Red Sox end Max Scherzer’s no-hit bid, get on board in the sixth

4 Comments

It took nearly 15 innings, but the Red Sox are finally on the board in the ALCS. After the Tigers put up a four-spot in the top half of the sixth, the Red Sox mounted a two-out rally against Max Scherzer to end his no-hit bid and keep hope alive in Game 2 of the ALCS.

Scherzer struck out Will Middlebrooks and got Jacoby Ellsbury to foul out to start what looked like an easy sixth inning, but  ShaneVictorino laced a single to left field, the second hit the Sox had managed in nearly 15 innings of play in the ALCS and the first in Game 2. Then, with Victorino running, Pedroia skied a fly ball to left field, clanging high off of the Green Monster in left field. Victorino scored easily and Pedroia scampered into second base with the score now 5-1. Scherzer did not relent any more, however, striking out Ortiz to end the threat.

Something to keep an eye on: The Red Sox have already struck out 11 times against Scherzer in six innings. They struck out 12 times against Anibal Sanchez in six innings and five times against the Tiger bullpen in three innings in Game 1. For those of you keeping score at home, that’s 28 strikeouts in 57 trips to the plate (49%). Not good.

Julio Urias to undergo season-ending shoulder surgery

Getty Images
1 Comment

The news has gone from bad to worse for Dodgers’ left-hander Julio Urias, who is scheduled for anterior capsule surgery on his left shoulder next Tuesday and expected to be sidelined through the middle of the 2018 season. His MRI came back negative on Wednesday, giving the Dodgers some hope that the 20-year-old’s bout of shoulder inflammation wasn’t masking any structural damage, but the pain lingered several days later and prompted further concern from the club. The procedure will be performed by Dr. Neal ElAttrache.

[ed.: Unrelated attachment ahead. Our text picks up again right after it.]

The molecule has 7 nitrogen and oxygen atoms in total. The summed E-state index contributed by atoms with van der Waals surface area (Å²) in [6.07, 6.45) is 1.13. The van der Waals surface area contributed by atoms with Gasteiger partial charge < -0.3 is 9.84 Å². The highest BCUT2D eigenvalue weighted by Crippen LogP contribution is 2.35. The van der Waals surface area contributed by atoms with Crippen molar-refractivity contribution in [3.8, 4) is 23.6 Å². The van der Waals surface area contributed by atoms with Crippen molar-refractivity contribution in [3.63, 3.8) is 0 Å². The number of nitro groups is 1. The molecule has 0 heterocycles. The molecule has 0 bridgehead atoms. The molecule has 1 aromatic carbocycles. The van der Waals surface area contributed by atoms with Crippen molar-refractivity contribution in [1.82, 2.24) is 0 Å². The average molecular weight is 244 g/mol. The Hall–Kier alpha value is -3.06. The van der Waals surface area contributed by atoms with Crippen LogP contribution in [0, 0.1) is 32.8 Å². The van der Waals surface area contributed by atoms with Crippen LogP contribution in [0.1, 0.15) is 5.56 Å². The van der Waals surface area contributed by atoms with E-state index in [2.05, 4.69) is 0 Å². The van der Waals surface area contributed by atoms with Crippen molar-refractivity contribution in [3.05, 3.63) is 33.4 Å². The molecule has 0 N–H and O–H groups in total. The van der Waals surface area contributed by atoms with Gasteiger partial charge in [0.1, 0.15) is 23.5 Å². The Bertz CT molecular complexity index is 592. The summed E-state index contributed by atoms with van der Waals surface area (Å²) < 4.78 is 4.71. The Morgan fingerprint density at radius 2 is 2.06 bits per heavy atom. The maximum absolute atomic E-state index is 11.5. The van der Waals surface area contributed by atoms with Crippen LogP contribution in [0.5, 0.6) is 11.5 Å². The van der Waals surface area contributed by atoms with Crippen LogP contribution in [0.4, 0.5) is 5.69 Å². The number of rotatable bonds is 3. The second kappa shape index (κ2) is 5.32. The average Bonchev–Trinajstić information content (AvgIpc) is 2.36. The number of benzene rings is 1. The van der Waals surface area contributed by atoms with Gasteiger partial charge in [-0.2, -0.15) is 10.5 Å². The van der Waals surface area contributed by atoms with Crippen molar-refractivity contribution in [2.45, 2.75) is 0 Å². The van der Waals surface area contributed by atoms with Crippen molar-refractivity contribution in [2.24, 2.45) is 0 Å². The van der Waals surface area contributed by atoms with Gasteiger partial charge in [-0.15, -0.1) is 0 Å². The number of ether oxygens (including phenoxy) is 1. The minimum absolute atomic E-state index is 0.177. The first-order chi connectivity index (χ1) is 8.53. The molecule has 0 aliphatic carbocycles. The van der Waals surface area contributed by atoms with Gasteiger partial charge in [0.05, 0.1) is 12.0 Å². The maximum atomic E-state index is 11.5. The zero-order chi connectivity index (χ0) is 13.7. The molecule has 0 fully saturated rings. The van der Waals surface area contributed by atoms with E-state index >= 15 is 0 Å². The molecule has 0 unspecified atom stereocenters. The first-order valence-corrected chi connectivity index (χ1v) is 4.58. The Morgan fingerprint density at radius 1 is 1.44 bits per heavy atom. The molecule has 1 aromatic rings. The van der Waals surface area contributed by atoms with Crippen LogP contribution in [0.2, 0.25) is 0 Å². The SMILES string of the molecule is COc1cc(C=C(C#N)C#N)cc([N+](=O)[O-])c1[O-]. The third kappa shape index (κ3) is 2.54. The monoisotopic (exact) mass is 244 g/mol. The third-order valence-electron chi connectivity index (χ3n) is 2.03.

Urias was optioned to Triple-A Oklahoma City in late May and placed on the disabled list with left shoulder discomfort several weeks into his assignment. At the major league level, he owned a 5.40 ERA, 5.4 BB/9 and 4.2 SO/9 through 23 1/3 innings, going 0-2 in five starts with Los Angeles. He made a brief rebound in Triple-A, posting three wins and striking out 17 of 67 batters in 17 1/3 innings before landing on the DL.

It’s a tough blow for the southpaw, who had yet to hit his stride in the majors before getting sidelined with shoulder issues. The Dodgers were especially mindful of this outcome for Urias, and had taken preventative measures to protect his arm by establishing a strict innings limit last season. According to club president Andrew Friedman, there’s a small silver lining here: while Urias’ injury will keep him out of work for at least 12 months, he doesn’t appear to have sustained any damage to his labrum or rotator cuff, and could be facing a much more streamlined recovery process as a result. Whether he’ll be able to rebound once he takes the mound again remains to be seen.

Tigers release Francisco Rodriguez

Getty Images
5 Comments

Tigers’ right-handed reliever Francisco Rodriguez was released on Friday, per a team announcement. The club recalled fellow right-hander Bruce Rondon from Triple-A Toledo in a corresponding move.

The former closer got the boot after losing his closing role in early May, giving left-hander Justin Wilson a chance to impress at the back end of the bullpen. It’s been a rough year for Rodriguez, who manufactured six blown saves and a 7.82 ERA, 3.9 BB/9 and 8.2 SO/9 over 25 1/3 innings for the Tigers. The final straw, it seemed, came with Robinson Cano‘s grand slam in the seventh inning of the Tigers’ 6-9 loss to the Mariners on Thursday.

While the demotion to a clean-up role and an apparent lack of communication caused Rodriguez considerable frustration, he’s two years removed from his last dominant performance as a major league closer and has shown few signs of returning to form. His recent slump doesn’t diminish the impressive totals he’s racked up over his 16-year career — 437 saves and six All-Star nominations among them — but if he can’t break out of it soon, he may not receive the kind of high leverage role he’s seeking with another big league team, either.